Plants – Plants are not an obvious part of this list, but if you think about it, plants are living organisms fed by the sun and the ground they grow in. When it comes to plants, the first thing to consider is organic vs. non-organic fruits and vegetables. The question of, if organic produce has a higher nutritional value over conventional produce, is a very debated subject. In the last few years, there seems to be a war of studies about it. The latest study in this debate was published in the British Journal of Nutrition and was based on 343 individual studies. The study found that organic fruits and vegetables contain higher levels of antioxidants by up to 40%.
The main reason is that conventional practices create soil that is depleted of minerals and nutrients that are supposed to sustain the plant. Badly fed plants carry less nutrition for you. Even if we leave the question of nutrient content open, there is still the issue of toxic materials accumulated in plants grown conventionally. The study found higher levels of toxic metals in conventional crops and pesticide residues. Between all the conflicting messages we get from different studies, it’s easy to get lost. For me it comes down to a simple common sense question: all those chemicals sprayed on crops are poisons meant to kill other organisms. The people who spray them in the fields are protected from head to toe, wearing special masks and suits. Are you sure you want to feed your body, even a minimal dose at a time, with produce laden with these chemicals?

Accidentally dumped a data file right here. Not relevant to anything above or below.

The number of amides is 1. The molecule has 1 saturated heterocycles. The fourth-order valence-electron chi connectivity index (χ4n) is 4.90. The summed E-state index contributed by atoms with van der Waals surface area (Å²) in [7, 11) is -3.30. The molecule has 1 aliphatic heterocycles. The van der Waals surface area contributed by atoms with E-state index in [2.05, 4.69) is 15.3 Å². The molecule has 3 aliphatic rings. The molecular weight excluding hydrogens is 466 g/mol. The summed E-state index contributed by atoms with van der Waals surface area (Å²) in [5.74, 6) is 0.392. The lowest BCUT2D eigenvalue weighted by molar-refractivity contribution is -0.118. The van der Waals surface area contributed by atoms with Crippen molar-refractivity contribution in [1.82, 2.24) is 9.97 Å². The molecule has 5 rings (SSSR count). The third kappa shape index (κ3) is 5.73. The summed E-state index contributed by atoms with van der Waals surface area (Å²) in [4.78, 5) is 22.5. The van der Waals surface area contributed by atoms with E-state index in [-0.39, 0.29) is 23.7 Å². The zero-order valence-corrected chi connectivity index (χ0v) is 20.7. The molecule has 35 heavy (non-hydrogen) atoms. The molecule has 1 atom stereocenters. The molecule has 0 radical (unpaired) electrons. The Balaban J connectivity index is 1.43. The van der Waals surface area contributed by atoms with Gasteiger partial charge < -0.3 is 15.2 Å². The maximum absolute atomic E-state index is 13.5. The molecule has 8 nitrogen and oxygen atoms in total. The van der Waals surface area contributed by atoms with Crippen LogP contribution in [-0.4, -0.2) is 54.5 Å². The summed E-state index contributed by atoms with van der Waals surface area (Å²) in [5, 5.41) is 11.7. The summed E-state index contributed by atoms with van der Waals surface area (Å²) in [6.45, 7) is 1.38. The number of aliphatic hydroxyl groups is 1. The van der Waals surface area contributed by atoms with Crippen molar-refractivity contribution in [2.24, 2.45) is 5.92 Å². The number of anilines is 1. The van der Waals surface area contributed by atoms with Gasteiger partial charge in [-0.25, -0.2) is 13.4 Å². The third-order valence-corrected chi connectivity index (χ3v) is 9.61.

The takeaway as always, is to get to know your food and the story behind it. Usually the store where you buy your food is the end point of a very long journey, parts of which the industry don’t want you to know about. In the last decade or so we have been exposed to tons of information revealing those parts of the story some of them are shocking. The good part is that we are running out of excuses like “we didn’t know” or “we didn’t hear” which were valid at the time. The information is available today than ever before. Some practical advice can fill up a whole post by itself, but the best one i can give you is that you buy your food in farmers markets. Unless you grow your food yourself, this is the closest you can get to the source of your food, and it’s a win-win-win situation: to your health, to the environment and of course, to your your taste buds.